True Colors

Monks' robes, an exotic spice and 'The Gates' -- will the real saffron please stand up?

February 26, 2005|By Rob Hiaasen | Rob Hiaasen,SUN STAFF

What is art? is not the question.

What is saffron? is the question.

More than previous works of public art, Christo and Jeanne-Claude's The Gates has been open to colorful interpretation.

The pleated fabric panels hanging from the 7,500 gates winding through Central Park have been described as the color of Orangeade, Home Depot signs, highway safety cones or, as The New Yorker reported this week, "something you would wear only in the woods during deer season."

These observers, obviously, have not bought into the saffron designation that Christo and Jeanne-Claude have given the color and instead believe they are seeing orange.

Are orange and saffron synonymous? Have these gates made us color blind? No, it turns out there is wiggle room in the House of Color.

But first, a dash of saffron history.

Saffron is the dried yellow stigma of violet crocus flowers. This most expensive spice is used to color and flavor cheeses, pastry, rice and seafood dishes. The stigmas must be harvested by hand and about 225,000 of them make just 1 pound of saffron. Christo can appreciate the patience involved in such a harvest; his $20 million Gates project was 25 years in the making for only 16 days in existence and will be taken down Monday.

How could he not assign the lyrical and artistic saffron to his art? Orange could have been a tougher sell - you can't even rhyme with orange - while saffron (Teflon, Chevron, Radon ... ) sounds autumnal, warm and evocative. You just want to eat it up. (Or perhaps drink it up: WYPR, the Baltimore public radio station, is offering a saffron travel mug as part of its pledge drive.)

Still, according to The Pantone Book of Color, orange is considered the hottest color, highly visible, a "high-arousal color."

But it is not saffron.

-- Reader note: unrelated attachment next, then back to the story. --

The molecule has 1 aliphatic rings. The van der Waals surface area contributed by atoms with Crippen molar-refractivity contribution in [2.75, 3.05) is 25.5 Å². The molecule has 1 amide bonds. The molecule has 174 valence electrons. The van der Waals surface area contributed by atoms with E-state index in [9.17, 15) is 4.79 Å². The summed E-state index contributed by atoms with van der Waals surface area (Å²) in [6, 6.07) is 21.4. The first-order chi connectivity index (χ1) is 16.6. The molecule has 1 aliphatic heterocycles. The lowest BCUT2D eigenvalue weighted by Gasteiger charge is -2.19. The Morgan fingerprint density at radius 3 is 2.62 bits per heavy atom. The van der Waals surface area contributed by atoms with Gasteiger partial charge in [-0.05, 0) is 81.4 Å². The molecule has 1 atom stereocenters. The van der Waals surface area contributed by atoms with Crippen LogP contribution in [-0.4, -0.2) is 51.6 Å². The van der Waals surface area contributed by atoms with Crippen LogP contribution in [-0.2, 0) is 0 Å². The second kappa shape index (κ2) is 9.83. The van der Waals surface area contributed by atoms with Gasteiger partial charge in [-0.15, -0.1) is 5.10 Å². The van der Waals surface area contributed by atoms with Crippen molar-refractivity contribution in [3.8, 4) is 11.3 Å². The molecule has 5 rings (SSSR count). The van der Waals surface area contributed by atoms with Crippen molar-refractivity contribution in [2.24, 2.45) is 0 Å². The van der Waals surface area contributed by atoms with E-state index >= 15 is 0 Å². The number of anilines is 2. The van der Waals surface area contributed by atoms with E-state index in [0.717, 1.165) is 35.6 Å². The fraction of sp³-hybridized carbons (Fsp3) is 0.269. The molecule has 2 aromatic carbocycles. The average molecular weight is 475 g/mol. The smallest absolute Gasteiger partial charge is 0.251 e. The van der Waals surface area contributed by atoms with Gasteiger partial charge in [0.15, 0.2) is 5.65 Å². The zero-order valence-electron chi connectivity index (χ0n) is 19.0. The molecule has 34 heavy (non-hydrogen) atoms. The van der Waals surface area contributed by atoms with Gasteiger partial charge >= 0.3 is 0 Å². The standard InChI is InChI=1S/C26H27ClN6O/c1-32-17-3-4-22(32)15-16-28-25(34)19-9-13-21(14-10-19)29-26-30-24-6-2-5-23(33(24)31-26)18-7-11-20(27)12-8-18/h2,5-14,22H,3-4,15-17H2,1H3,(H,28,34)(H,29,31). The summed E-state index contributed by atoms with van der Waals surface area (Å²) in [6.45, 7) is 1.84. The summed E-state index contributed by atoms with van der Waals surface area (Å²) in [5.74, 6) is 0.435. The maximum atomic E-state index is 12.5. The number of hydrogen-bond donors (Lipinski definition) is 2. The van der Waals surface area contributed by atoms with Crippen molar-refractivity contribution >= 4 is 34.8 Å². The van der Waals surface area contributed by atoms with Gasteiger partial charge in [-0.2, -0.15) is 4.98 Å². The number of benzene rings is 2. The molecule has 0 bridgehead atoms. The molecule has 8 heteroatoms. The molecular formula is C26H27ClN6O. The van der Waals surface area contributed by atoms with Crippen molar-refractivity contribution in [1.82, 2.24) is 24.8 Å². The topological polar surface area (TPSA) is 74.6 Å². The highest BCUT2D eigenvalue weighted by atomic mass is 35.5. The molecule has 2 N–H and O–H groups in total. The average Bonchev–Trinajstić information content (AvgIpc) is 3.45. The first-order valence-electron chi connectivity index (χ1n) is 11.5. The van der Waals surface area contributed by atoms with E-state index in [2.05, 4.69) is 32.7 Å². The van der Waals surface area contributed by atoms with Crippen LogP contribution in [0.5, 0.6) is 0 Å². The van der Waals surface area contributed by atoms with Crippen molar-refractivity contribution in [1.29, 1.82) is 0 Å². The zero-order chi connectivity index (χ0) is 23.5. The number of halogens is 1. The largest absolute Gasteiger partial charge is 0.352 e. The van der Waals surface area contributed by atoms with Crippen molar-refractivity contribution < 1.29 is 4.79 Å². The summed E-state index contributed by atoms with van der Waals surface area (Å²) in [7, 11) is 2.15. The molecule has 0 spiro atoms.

Becky Spak is a senior designer and colorist for Pennsylvania-based Sherwin-Williams, a company that deals in 1,400 paint colors. She had just pulled out her Newsweek and its "Orange Alert" back-page photo of The Gates. She wanted to see what color Christo is calling saffron, and whether the color matches Sherwin-Williams' color of the same name.

"Saffron is not a solid color," she says. "When you see the threads, you can see lines of orange and golden yellow."

Christo's saffron matches two paints that her company sells: #6620, "Rejuvenate," which is in the orange family; and #6663, "Saffron," which is more a golden color. Keep in mind, she adds, that when in shadow, the saffron will look darker orange but in greater light, more golden.

The Pantone Book of Color is a color bible that classifies 1,024 colors. "The name of a color draws our attention to the attributes of that color far more forcefully than the perception of that color," according to the book. "However, the visualization of any color is relative." Which is like saying no two people see the same color, which explains the conflicting color reports out of New York these past two weeks.

"There are poetry, romance, fantasy, magic, luxury and implied promises in color names," according to Pantone.

What does saffron promise? It's certainly a happy, warm and visible color, says Leatrice Eiseman, the Baltimore native who co-wrote the Pantone book. "It is not a very serious color."

But is it, like orange, arousing?

Donovan, the hippie folk singer, after all, trilled: "I'm just mad about saffron. Saffron's mad about me."

And Linda Pastan, a former poet laureate of Maryland, wrote a poem about crocuses signaling the approach of spring:

mothers of saffron,

fathers of insurrection,

purple and yellow scouts of an army still massing just to the south.

But where does saffron fit into the grand color scheme? There's no Crayola called saffron; the closest match to a Gates swatch (eBay, here we come!) that the crayon folks have is their "Yellow-Orange" and "Macaroni & Cheese" crayons.

Saffron is Zen-like, mystical, elusive - no wonder Buddhist monks often swathe themselves in the color.

"Saffron is one of those colors on the cusp," says Eiseman, who is executive director of the Pantone Color Institute. In Pantone's book, saffron is sandwiched between "Radiant Yellow" and "Sunburst." Pantone's saffron indeed is more golden yellow than orange.

Christo's Gates are Sun Orange, Eiseman ruled. Not to be confused, in the Pantone book, with Sun Kiss, Sunburst, Sundance, Sunflower, Sunset Gold, Sunkist Coral or Sunshine.

Does Eiseman have a theory on why Christo took apparent liberties with the reigning color guide of the world?

"It may have something to do with his wife's hair," she says. "Have you see Jeanne-Claude's hair? It's very orange."

There you have it: Saffron - in all its orange, golden, yellow, yellow-orange and Macaroni & Cheese glory - remains a color on the cusp, not very serious, but spicy, maybe even arousing.

Saffron, an object of art, poetry, music, food and hair color.

Saffron, a state of mind.

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